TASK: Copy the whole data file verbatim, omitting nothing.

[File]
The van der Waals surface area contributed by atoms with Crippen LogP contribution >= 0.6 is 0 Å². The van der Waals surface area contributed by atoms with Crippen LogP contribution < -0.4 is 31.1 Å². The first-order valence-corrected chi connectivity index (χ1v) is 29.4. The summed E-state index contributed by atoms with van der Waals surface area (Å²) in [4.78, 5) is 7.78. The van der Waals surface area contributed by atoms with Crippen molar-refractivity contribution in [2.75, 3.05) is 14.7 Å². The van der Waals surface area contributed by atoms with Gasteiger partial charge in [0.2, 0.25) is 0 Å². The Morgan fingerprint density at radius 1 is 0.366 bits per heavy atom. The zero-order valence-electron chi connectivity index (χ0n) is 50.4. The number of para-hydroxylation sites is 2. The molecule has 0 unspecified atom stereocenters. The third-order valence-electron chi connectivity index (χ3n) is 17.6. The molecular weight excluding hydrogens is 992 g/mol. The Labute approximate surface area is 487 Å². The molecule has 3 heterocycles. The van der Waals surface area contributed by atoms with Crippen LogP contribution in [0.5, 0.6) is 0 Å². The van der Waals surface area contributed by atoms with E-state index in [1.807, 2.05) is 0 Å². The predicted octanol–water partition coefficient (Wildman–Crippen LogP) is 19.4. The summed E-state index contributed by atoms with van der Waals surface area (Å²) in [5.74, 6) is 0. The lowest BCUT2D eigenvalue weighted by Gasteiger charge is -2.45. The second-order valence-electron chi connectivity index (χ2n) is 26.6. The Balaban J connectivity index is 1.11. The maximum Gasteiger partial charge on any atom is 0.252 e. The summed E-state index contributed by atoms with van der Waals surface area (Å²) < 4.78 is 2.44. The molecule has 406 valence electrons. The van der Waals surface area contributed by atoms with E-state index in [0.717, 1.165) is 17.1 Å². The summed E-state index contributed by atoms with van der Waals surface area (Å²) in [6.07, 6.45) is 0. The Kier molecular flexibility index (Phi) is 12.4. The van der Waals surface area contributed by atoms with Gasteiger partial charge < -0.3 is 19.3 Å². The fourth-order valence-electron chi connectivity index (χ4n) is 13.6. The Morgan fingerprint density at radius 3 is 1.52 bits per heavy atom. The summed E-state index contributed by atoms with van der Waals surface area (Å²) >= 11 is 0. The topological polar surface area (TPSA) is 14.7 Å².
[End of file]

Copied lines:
The van der Waals surface area contributed by atoms with Crippen LogP contribution >= 0.6 is 0 Å². The van der Waals surface area contributed by atoms with Crippen LogP contribution < -0.4 is 31.1 Å². The first-order valence-corrected chi connectivity index (χ1v) is 29.4. The summed E-state index contributed by atoms with van der Waals surface area (Å²) in [4.78, 5) is 7.78. The van der Waals surface area contributed by atoms with Crippen molar-refractivity contribution in [2.75, 3.05) is 14.7 Å². The van der Waals surface area contributed by atoms with Gasteiger partial charge in [0.2, 0.25) is 0 Å². The Morgan fingerprint density at radius 1 is 0.366 bits per heavy atom. The zero-order valence-electron chi connectivity index (χ0n) is 50.4. The number of para-hydroxylation sites is 2. The molecule has 0 unspecified atom stereocenters. The third-order valence-electron chi connectivity index (χ3n) is 17.6. The molecular weight excluding hydrogens is 992 g/mol. The Labute approximate surface area is 487 Å². The molecule has 3 heterocycles. The van der Waals surface area contributed by atoms with Crippen LogP contribution in [0.5, 0.6) is 0 Å². The van der Waals surface area contributed by atoms with E-state index in [1.807, 2.05) is 0 Å². The predicted octanol–water partition coefficient (Wildman–Crippen LogP) is 19.4. The summed E-state index contributed by atoms with van der Waals surface area (Å²) in [5.74, 6) is 0. The lowest BCUT2D eigenvalue weighted by Gasteiger charge is -2.45. The second-order valence-electron chi connectivity index (χ2n) is 26.6. The Balaban J connectivity index is 1.11. The maximum Gasteiger partial charge on any atom is 0.252 e. The summed E-state index contributed by atoms with van der Waals surface area (Å²) < 4.78 is 2.44. The molecule has 406 valence electrons. The van der Waals surface area contributed by atoms with E-state index in [0.717, 1.165) is 17.1 Å². The summed E-state index contributed by atoms with van der Waals surface area (Å²) in [6.07, 6.45) is 0. The Kier molecular flexibility index (Phi) is 12.4. The van der Waals surface area contributed by atoms with Gasteiger partial charge < -0.3 is 19.3 Å². The fourth-order valence-electron chi connectivity index (χ4n) is 13.6. The Morgan fingerprint density at radius 3 is 1.52 bits per heavy atom. The summed E-state index contributed by atoms with van der Waals surface area (Å²) >= 11 is 0. The topological polar surface area (TPSA) is 14.7 Å².